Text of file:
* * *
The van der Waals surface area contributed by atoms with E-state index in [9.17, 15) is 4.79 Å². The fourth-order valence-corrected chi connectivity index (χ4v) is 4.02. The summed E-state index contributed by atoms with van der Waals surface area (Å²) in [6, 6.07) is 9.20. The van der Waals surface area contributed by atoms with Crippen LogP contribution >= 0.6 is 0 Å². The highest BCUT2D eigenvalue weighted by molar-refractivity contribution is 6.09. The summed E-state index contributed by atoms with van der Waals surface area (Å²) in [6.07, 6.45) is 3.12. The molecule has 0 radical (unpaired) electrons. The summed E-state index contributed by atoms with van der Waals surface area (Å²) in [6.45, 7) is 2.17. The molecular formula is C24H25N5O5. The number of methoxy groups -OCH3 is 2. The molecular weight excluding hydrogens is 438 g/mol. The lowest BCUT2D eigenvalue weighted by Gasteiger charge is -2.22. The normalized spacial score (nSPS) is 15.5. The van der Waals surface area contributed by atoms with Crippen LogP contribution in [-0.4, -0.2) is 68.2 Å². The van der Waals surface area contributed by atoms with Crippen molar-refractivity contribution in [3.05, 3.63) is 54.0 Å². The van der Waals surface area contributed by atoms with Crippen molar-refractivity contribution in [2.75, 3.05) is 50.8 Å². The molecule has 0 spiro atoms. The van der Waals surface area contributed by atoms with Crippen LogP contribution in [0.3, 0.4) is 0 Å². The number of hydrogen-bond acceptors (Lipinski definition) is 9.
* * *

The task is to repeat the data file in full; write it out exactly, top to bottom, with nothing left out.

The van der Waals surface area contributed by atoms with E-state index in [9.17, 15) is 4.79 Å². The fourth-order valence-corrected chi connectivity index (χ4v) is 4.02. The summed E-state index contributed by atoms with van der Waals surface area (Å²) in [6, 6.07) is 9.20. The van der Waals surface area contributed by atoms with Crippen LogP contribution >= 0.6 is 0 Å². The highest BCUT2D eigenvalue weighted by molar-refractivity contribution is 6.09. The summed E-state index contributed by atoms with van der Waals surface area (Å²) in [6.07, 6.45) is 3.12. The molecule has 0 radical (unpaired) electrons. The summed E-state index contributed by atoms with van der Waals surface area (Å²) in [6.45, 7) is 2.17. The molecular formula is C24H25N5O5. The number of methoxy groups -OCH3 is 2. The molecular weight excluding hydrogens is 438 g/mol. The lowest BCUT2D eigenvalue weighted by Gasteiger charge is -2.22. The normalized spacial score (nSPS) is 15.5. The van der Waals surface area contributed by atoms with Crippen LogP contribution in [-0.4, -0.2) is 68.2 Å². The van der Waals surface area contributed by atoms with Crippen molar-refractivity contribution in [3.05, 3.63) is 54.0 Å². The van der Waals surface area contributed by atoms with Crippen molar-refractivity contribution in [2.75, 3.05) is 50.8 Å². The molecule has 0 spiro atoms. The van der Waals surface area contributed by atoms with Crippen LogP contribution in [0.3, 0.4) is 0 Å². The number of hydrogen-bond acceptors (Lipinski definition) is 9.